Brian Smithson

Weatherhead/Charlotte Newcombe Resident Scholar


Piety in Production: Moviemaking as Religious Improvisation in Benin

Brian SmithsonBrian SmithsonPhoto courtesy of Karen Wodke.Brian SmithsonPhoto courtesy of Karen Wodke.

Brian Smithson’s project considers Beninese Yorùbá moviemaking as an act of religious piety aimed at downplaying Christian–Muslim differences by rendering “tradition” in a contemporary audiovisual medium. Drawing upon two years of fieldwork in Southeastern Benin as a researcher, apprentice filmmaker, and amateur actor, Smithson argues that movie production allows Beninese creators to celebrate indigenous religion and thus speak back from the margins of the two wealthier film industries that surround them: Nigeria’s Nollywood, and the Beninese state’s publicly funded cinema. Benin’s Yorùbá moviemakers reject the religious messages promoted by these larger industries—denigrating indigenous religion and the Yorùbá, respectively—thus denying the peripheral roles these film cultures leave them. They opt instead to make movies independently, while still carefully engaging both sides in the hopes of winning material support. Smithson’s project speaks to important debates in anthropology and allied fields about media and material culture, religious change, and aesthetics.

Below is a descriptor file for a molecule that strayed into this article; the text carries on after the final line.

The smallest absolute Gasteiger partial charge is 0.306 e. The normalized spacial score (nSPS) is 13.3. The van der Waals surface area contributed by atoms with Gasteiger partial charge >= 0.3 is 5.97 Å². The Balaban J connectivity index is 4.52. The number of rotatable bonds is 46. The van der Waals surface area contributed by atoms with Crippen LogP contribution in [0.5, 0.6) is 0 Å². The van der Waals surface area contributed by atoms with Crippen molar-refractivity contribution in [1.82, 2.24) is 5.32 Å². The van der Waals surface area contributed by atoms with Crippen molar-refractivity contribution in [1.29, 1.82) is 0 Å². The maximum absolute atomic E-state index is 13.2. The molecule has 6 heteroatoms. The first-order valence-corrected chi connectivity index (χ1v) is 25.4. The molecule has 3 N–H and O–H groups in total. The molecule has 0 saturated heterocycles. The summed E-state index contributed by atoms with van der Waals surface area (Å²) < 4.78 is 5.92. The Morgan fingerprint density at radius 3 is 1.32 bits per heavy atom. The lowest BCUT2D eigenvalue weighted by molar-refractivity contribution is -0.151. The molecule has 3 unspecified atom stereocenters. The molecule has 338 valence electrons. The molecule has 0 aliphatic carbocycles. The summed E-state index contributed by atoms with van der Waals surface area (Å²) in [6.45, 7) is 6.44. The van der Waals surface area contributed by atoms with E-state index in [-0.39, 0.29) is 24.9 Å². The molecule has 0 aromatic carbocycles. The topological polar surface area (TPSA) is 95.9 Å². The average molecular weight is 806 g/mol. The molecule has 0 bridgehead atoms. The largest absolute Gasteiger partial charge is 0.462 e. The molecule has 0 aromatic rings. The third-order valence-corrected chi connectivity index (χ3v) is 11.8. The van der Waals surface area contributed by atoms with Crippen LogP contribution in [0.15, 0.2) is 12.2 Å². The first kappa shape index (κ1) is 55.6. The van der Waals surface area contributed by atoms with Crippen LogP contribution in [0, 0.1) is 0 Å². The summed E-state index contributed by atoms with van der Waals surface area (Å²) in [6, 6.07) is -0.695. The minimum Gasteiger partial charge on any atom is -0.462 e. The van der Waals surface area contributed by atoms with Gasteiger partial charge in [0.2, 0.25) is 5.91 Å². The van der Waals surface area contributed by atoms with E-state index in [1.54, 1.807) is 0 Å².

Affiliation at time of award:
Ph.D. Candidate, Dept. of Cultural Anthropology, Duke University

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